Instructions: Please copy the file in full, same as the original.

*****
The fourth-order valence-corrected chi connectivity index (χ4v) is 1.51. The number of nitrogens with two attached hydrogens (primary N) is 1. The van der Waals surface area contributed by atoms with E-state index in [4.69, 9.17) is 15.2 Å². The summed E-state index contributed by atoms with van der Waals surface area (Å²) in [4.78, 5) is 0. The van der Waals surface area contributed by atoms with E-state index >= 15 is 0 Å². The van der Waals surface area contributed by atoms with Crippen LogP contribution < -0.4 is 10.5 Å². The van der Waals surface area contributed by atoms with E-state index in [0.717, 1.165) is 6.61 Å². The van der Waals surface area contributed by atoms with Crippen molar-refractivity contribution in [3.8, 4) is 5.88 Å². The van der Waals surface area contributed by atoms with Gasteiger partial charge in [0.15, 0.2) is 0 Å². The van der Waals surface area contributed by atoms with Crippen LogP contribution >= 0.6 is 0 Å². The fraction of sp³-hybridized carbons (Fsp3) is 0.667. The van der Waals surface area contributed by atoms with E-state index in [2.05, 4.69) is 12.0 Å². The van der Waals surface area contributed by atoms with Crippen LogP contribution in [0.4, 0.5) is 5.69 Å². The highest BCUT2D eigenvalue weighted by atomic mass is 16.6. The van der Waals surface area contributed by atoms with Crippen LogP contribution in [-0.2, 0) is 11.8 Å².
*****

The fourth-order valence-corrected chi connectivity index (χ4v) is 1.51. The number of nitrogens with two attached hydrogens (primary N) is 1. The van der Waals surface area contributed by atoms with E-state index in [4.69, 9.17) is 15.2 Å². The summed E-state index contributed by atoms with van der Waals surface area (Å²) in [4.78, 5) is 0. The van der Waals surface area contributed by atoms with E-state index >= 15 is 0 Å². The van der Waals surface area contributed by atoms with Crippen LogP contribution < -0.4 is 10.5 Å². The van der Waals surface area contributed by atoms with E-state index in [0.717, 1.165) is 6.61 Å². The van der Waals surface area contributed by atoms with Crippen molar-refractivity contribution in [3.8, 4) is 5.88 Å². The van der Waals surface area contributed by atoms with Gasteiger partial charge in [0.15, 0.2) is 0 Å². The van der Waals surface area contributed by atoms with Crippen LogP contribution >= 0.6 is 0 Å². The fraction of sp³-hybridized carbons (Fsp3) is 0.667. The van der Waals surface area contributed by atoms with E-state index in [2.05, 4.69) is 12.0 Å². The van der Waals surface area contributed by atoms with Crippen LogP contribution in [0.4, 0.5) is 5.69 Å². The highest BCUT2D eigenvalue weighted by atomic mass is 16.6. The van der Waals surface area contributed by atoms with Crippen LogP contribution in [-0.2, 0) is 11.8 Å².